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An Online Resource Library on Gender-Based Violence.

Restorative Justice and Intimate Partner Violence

NRCDV Publications
General Material
Published Date
January, 2009

Research indicates that only one-forth of intimate partner assaults are reported to the police (Tjaden & Thoennes, 2000). Seeking to expand opportunities for survivors and increase accountability for offenders, some activists and scholars have been investigating restorative justice. 'Restorative justice' is the name for a range of informal methods for addressing crime based on dialogue involving victims, offenders, and their communities. Repairing harm, rather than punishment, is the central goal of these practices. Restorative justice can be used at many points in the criminal legal process. It can be used to prevent cases from being prosecuted; as a part of formal sentencing for a conviction; during time in prison or jail; or after release from incarceration. Restorative justice is increasingly used to address crime in schools. These informal methods are also used to address conflicts between communities in the aftermath of war.

Like many feminist activists, restorative justice practitioners criticize the existing legal system for failing to meet the needs of victims, and for failing to hold offenders accountable. Like feminist antiviolence activists, restorative justice practitioners are working to address the impact of crime on communities, something the legal system is not designed to do.

Most commonly used in cases of youth crime, restorative justice has become popular since the 1990s in many countries around the world. Do these methods offer ideas that are appropriate to intimate partner violence?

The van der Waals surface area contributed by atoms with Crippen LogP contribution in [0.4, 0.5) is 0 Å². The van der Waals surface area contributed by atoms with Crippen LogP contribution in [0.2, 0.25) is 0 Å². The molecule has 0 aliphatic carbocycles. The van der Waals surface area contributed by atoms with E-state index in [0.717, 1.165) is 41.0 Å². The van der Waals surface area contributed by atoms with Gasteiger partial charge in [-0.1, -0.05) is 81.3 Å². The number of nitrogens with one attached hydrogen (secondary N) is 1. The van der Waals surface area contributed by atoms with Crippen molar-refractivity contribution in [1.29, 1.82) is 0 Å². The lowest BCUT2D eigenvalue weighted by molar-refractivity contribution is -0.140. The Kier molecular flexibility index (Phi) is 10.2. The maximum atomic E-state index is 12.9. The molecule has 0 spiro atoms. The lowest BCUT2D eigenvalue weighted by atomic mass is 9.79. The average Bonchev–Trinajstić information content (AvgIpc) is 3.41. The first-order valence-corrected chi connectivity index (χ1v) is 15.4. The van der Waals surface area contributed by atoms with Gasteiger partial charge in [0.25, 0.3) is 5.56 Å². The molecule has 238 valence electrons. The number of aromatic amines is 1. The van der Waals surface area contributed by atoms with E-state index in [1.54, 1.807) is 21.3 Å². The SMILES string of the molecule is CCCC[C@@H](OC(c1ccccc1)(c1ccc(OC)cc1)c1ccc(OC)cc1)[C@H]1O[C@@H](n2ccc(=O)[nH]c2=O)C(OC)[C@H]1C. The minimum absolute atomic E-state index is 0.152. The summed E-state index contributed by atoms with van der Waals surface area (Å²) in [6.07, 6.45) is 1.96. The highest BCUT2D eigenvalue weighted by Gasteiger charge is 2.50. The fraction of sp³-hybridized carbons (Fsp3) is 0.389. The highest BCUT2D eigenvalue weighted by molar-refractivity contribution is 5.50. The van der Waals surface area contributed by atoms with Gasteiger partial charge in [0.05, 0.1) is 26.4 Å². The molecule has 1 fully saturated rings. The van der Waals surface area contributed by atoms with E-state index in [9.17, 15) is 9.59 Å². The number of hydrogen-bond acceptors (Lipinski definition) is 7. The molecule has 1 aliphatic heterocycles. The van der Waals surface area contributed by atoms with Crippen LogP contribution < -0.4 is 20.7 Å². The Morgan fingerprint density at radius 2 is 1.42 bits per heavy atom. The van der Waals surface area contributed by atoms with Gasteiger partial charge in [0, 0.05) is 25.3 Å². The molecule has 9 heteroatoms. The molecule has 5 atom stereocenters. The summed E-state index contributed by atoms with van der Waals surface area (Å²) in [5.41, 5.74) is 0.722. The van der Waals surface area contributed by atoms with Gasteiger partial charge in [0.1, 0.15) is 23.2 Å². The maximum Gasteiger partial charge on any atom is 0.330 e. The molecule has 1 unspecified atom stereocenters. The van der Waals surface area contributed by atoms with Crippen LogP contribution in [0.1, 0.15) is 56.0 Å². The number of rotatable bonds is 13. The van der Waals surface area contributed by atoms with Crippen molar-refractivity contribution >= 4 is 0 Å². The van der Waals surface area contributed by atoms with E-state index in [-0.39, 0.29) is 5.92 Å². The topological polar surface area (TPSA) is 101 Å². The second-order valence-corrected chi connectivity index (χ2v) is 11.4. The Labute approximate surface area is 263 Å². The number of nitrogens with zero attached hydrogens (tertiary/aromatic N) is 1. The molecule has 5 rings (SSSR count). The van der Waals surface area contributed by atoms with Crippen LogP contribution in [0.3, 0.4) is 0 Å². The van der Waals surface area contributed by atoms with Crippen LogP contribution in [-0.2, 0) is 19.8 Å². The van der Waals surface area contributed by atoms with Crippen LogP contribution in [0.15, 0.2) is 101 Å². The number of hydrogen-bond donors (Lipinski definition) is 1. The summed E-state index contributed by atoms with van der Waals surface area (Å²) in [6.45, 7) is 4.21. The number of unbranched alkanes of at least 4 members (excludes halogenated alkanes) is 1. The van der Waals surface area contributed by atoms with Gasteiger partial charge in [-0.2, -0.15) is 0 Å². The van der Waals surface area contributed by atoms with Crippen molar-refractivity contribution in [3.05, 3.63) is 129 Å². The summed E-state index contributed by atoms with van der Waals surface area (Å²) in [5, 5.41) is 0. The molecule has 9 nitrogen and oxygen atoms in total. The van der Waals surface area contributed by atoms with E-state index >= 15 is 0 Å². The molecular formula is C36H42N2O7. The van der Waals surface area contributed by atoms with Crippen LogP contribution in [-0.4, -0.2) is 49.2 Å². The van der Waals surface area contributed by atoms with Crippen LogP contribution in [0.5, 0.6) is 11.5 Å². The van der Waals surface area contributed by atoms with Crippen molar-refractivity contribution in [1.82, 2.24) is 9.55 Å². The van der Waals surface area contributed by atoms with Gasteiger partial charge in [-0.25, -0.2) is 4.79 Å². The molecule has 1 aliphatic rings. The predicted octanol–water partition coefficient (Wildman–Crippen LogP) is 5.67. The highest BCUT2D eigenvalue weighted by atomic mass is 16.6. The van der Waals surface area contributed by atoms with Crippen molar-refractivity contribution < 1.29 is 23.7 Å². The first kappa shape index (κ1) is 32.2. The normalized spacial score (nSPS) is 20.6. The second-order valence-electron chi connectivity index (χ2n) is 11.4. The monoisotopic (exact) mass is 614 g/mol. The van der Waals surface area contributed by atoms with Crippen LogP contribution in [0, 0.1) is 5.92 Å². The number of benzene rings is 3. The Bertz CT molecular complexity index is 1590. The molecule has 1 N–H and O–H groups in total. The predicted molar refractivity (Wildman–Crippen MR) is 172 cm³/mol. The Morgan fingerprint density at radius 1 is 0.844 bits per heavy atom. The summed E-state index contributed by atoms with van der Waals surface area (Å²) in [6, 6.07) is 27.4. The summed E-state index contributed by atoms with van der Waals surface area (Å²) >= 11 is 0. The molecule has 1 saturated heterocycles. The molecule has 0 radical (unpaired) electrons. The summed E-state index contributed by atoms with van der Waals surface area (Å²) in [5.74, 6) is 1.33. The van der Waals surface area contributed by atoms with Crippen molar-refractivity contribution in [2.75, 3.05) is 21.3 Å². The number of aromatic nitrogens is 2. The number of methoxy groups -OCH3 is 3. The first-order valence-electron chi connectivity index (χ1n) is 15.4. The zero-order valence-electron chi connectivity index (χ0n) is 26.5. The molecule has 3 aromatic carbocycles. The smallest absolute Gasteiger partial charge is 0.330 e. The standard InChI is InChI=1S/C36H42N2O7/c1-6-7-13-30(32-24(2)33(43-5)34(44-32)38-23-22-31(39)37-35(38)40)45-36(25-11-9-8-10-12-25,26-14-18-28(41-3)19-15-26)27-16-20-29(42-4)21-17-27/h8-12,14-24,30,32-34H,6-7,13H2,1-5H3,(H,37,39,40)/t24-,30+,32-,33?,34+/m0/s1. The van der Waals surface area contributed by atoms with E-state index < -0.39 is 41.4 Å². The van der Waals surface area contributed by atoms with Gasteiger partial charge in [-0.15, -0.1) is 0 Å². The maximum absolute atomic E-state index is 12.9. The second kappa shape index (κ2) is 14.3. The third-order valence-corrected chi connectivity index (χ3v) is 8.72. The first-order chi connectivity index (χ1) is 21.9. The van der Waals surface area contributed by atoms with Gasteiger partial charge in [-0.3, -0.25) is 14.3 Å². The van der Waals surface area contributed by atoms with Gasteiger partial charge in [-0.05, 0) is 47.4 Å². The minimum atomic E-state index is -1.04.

Among feminist antiviolence activists and scholars, there are many different perspectives on this issue. There is skepticism about whether the informal methods of restorative justice are truly victim-centered, as many of its proponents claim. Some argue that since restorative practices were not developed specifically for intimate partner violence, they will pose dangers to survivors. Some are concerned that informal dialogue between victims, offenders, and their communities will not be enough to hold offenders accountable. On the other hand, there are antiviolence activists and scholars who believe restorative justice offers better ways to meet victims' needs and achieve safety and accountability than the existing legal system.

While restorative justice for youth crimes has been extensively studied, there is remarkably little research on restorative approaches to intimate partner violence. The most promising work in this area has been done by Joan Pennell (2005, 2006). Pennell designed a model in Canada for addressing child abuse and intimate partner violence that combines restorative practices with a feminist coordinated community response. Evaluation research on this model showed that it significantly reduced both intimate partner violence and child abuse (Pennell & Burford, 1994, 2000). Pennell has also developed a new project in North Carolina, with input from the North Carolina Coalition Against Domestic Violence as well as women's shelters, batterers' counselors, child welfare workers, the courts, and the police. These feminist-restorative hybrid projects meet many of the criticisms that have been raised concerning safety issues and offender accountability. By designing new interventions with the involvement of battered women's advocates and child protection workers, the needs of survivors are placed at the center of these practices, and safety is prioritized.

Those in search of new ways for survivors to find justice would do well to examine Pennell's work. There are also feminist-restorative approaches that have been developed for sexual assault (Koss & Achilles, 2008) and for adult survivors of child sexual abuse (Jülich, 2006).

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